Are students a-ttired of the graduation dress code

Tradition of all white formal attire doesn’t appeal to all students

Sam Blanc, Opinion Editor

At New Trier, nothing is allowed to be strictly run-of-the-mill, and the students’ graduation attire is no different.

Rather than the classic cap and gown, New Trier’s graduation dress code consists of floor or tea length white dresses for girls and white tuxedo jackets for boys.

Dresses should be free of colored accessories, sequins, or other decorations. Backless dresses, as well as plunging necklines, are not allowed.

Boys must wear black dress shoes and black socks while girls must wear white dress shoes- either heels or flats.

According to Senior Adviser Chair, Susie Paunan, this tradition has spanned the majority of New Trier’s history. In the school’s archives, pictures of boys and girls graduating in white go back decades.

Paunan supports the tradition, which, to her, “is about graduating with style and dignity.” She believes that it’s the most important celebration one can have in high school.

“It’s different than a school dance,” Paunan said. “It’s the culminating ceremony of 12 years of education.”

Although not entirely enamored with the ceremony, junior Amber Malik said, “It’s nice that people get to feel a bit more elegant and mature.” She agreed that the dressing up aspect of the ceremony makes it feel like a really big deal, “like everyone has really accomplished something.”

Senior Claire Zimmerman, however, had an opposing opinion.

“I just want to wear my Heelys,” Zimmerman said. “Graduation is our last day of high school, and even though we’re legally adults, it feels like it’s the last day we get to be kids. I don’t know if it’s the kind of celebration I want to end high school with.”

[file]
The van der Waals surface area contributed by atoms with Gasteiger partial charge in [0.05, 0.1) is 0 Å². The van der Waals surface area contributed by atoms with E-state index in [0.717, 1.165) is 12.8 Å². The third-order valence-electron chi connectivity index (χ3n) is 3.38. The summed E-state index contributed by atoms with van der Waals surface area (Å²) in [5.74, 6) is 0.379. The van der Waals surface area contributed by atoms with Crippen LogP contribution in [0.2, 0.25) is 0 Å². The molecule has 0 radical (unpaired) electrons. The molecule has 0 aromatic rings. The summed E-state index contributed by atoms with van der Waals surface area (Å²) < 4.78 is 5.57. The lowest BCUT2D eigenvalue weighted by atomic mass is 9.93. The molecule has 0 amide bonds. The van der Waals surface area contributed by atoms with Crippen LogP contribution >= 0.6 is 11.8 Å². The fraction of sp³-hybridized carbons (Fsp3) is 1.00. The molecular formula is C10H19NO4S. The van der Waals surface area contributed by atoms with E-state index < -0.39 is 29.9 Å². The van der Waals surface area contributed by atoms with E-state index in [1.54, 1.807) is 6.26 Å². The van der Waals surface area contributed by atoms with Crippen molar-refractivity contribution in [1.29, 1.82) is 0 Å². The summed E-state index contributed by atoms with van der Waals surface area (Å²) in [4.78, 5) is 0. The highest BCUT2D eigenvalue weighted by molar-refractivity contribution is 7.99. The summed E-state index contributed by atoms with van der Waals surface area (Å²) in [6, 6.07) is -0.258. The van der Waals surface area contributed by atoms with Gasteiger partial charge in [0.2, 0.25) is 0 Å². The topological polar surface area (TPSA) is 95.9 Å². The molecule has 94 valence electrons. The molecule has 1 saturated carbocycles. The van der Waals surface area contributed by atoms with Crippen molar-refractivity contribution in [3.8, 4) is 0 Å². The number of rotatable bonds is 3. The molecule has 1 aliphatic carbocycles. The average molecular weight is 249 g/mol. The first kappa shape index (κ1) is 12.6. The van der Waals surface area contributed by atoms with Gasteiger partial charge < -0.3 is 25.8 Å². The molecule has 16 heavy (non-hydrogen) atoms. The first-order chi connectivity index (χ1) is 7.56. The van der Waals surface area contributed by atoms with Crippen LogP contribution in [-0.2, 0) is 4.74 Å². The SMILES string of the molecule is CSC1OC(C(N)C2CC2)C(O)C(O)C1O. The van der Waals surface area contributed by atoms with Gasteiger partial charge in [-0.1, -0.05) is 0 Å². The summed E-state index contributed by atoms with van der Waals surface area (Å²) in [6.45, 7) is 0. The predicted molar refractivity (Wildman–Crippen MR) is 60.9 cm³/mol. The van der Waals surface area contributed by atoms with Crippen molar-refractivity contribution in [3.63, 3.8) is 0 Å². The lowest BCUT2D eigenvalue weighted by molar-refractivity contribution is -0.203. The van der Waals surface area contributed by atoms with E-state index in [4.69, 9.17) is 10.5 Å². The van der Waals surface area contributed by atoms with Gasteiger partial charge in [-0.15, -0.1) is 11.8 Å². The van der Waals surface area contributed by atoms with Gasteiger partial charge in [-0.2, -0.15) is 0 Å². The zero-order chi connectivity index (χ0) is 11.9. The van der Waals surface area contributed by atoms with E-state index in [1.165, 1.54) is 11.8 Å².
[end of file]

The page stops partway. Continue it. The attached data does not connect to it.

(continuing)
Junior Maddy Tung also said that the attire takes a certain element of festivity away. Although Tung said she likes the air of glamour the attire provides, she finds the absence of school colors a little strange.

Tung said, “It seems like the outfits ‘white out’ the four years they spent at this school.” She believes that at least part of graduation should be about celebrating the realities of high school life, not immediately trying to grow up.

Malik said that although everyone may look nice individually, the different shades of off-white make the whole thing look a tiny bit disorganized up close. Malik said it’s just as important to look more like a group, even if it means sacrificing style.

Junior Allison Thabit agrees with Malik, but for a different reason.

“New Trier already has a reputation for being pretentious,” Thabit said. “I don’t know if it’s worth drawing attention to that.”

It’s often assumed from this tradition that New Trier students are buying exorbitantly priced dresses However, because the cost may be a problem for some students, New Trier hosts a sale each year called the “White Dress Project” to help students buy nice garments for the significantly lower price of $75.

On the New Trier website, the graduation attire requirements are separated into two categories, boys and girls. That being said, it’s no wonder that senior Musa Abbasi was worried about what gender roles this might enforce.

“The way they put it seems really black and white, no pun intended, and things like that can make people really uncomfortable,” Abbasi said. “It’s supposed to be a special, celebratory day, and I wish everyone was allowed to feel confident.”

But Susie Paunan guarantees that anyone who wishes can speak to her or Senior Boys Adviser Chair, Chris Pearson, about a unique situation. Paunan and Pearson are happy to learn about any students’ particular concerns regarding the attire.

If the student’s motives are clear, Paunan can discuss it with the principal to help settle the situation.

Although Paunan says that this only applies to a small number of graduating seniors, she believes that it’s her job to make students feel as comfortable as possible.